NB: Job hunting internationally? Mind that in the UK, Ireland, the EU and New Zealand most employers will expect you to file a CV, not a resume. For reference, you can grab an official EU format CV format template for free. In Australia and South Africa, file a resume when applying for a job in the private sector, and prep a CV for a public service position.
What To Think About Before Creating Your Resume
Your resume is a reflection of you, so just like you, it should be smart, confident, honest and open. You should be proud of your accomplishments so these should be well summarized without making you come across as self-absorbed.
Be careful not to over-share. There are occasions where it is OK to bend the rules when drawing up your resume, but certainly not break them. If you have a good reason to bend the rules by including unrelated information on your resume because the position you are applying for needs a bit more personality than your average job, and you think your potential employer needs to know more about you as an individual, then include it.
However, try not to go over the top with your information as you have to remember that your resume is only the first part of your job application. It can open the door to an interview, but you will want to keep a little something back about yourself to impress them in person.
Presentation is everything. Regardless of the type of job you are applying for, there are always going to be some rules that never change when drawing up your resume. You should always ensure it looks clean and easy to read. Try to steer clear of graphical resumes wherever possible. Including images and useless graphics can make your document particularly difficult to read, and you will end up sacrificing crucial content for pretty pictures that take up more space and will be off-putting to potential employers who are doing a first quick scan-through of your resume.
The Best Resume Formats To Follow
Before you put any word down, you need to think about how you will lay out all your personal info. Fret not though, you don’t need to make up anything new here. Most employees expect you to stick with either of the next resume formats:
Chronological resume format – lists up all your work and educational information in reverse chronological order. It’s the most widely used resume format out there, also used by LinkedIn to organize your profile information.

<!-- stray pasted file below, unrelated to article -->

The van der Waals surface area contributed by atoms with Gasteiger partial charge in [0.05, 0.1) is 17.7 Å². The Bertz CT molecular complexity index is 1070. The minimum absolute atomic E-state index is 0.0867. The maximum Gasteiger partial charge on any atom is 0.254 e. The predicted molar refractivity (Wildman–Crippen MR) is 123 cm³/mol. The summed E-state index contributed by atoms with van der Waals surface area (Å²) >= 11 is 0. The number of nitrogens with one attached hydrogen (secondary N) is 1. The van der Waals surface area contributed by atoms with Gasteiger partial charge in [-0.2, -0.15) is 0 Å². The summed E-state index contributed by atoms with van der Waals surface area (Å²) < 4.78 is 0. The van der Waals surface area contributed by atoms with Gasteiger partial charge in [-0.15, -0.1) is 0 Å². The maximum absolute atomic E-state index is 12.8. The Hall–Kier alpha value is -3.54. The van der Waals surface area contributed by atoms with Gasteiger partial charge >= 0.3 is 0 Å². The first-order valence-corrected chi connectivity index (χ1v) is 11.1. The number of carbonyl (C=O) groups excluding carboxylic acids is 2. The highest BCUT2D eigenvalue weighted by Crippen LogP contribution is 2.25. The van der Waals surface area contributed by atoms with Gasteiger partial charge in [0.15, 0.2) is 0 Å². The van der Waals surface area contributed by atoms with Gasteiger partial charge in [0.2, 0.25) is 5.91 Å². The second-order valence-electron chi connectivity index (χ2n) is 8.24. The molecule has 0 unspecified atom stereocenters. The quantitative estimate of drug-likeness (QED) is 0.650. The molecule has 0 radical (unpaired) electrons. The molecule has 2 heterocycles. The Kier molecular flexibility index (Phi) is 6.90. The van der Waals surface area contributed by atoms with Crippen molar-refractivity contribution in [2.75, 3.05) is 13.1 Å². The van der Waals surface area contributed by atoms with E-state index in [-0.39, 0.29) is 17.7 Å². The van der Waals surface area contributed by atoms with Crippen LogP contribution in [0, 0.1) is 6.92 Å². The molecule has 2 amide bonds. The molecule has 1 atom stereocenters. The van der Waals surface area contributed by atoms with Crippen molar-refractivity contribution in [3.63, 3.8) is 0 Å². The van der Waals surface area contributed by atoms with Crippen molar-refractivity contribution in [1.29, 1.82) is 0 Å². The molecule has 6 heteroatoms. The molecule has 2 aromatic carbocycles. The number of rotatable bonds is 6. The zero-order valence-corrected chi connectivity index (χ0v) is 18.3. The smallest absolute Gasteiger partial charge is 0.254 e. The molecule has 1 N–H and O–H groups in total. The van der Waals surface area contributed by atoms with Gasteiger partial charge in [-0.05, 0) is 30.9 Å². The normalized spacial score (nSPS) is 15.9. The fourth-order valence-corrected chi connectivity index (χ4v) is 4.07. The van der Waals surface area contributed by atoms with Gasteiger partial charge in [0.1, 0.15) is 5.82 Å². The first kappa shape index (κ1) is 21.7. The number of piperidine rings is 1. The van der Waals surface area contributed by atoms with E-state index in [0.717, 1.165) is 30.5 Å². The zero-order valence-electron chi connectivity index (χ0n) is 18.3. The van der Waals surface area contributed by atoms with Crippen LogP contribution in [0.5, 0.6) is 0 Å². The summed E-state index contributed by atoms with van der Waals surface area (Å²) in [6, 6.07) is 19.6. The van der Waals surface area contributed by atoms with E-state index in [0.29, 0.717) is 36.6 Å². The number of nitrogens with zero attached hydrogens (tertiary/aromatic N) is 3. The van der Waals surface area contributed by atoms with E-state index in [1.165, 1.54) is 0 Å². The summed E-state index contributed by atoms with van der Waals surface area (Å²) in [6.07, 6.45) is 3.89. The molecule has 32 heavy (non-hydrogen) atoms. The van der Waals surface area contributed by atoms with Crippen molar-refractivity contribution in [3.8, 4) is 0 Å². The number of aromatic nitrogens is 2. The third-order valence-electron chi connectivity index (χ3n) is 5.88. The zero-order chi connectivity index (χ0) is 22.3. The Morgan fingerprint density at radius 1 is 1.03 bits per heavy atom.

Functional resume format – places your skills and experiences in the highlight, rather than employment history. It’s a great choice for recent graduates, internship applicants, or those changing career fields.
Combination resume format takes the better of two worlds and focuses on skills themes, accompanied by more detailed work history.
Read more about how to choose the best resume format.
Winning Resume Layouts
The first thing a prospective employer will evaluate is your resume look and layout. Clearly, you don’t want to appear as an amateur and file some sloppy, hodge-podge document.
So here are the essential resume design tips:
Feeling discouraged by all these design rules? We have a bunch of pre-made free resume templates that slash the design process by 10X. Download one of our modern, creative, simple or professional resume templates and quickly fill in the gaps with your personal info.
The Anatomy of a Successful Resume
The best resumes include the following sections:
Resume Header Section: What To Include + Styling Tips
Don’t waste an inch of that prime “real estate” atop your resume. The header section should feature the next essentials:
Essential Contact Information to List on Your Resume
What to omit:
The best option is to keep it short & sweet e.g., Senior Java Programmer or Sales Manager.
If you are somewhat well known in your industry and have an established online presence, it’s OK to make your title more brandable, e.g., “The Original Conversion Copywriter”.
“Photo” or “No Photo” Resume Debate
Some career “experts” say that you should never-ever consider slapping a photo of yourself on your resume. Because most employers are so fearful of discrimination allegations that will automatically discard any submission with a pic on it.
But today when anyone can be found on social media in a few clicks, such rationale starts making less and less sense.
Some job seekers may even achieve better results while adding a photo to their resumes. Rob Asghar, a Chicago-based management consultant and writer, has shared his own experience in an interesting article published in Forbes:
A few years ago, I had several top-tier companies and universities calling for interviews when I used a professionally designed resume that used the same tasteful headshot that my LinkedIn profile used. I’m no George Clooney, but I imagine some HR folks and hiring managers thought, “This looks like a pleasant enough fellow with a nice smile, and he has a good record—what the heck, let’s call him in.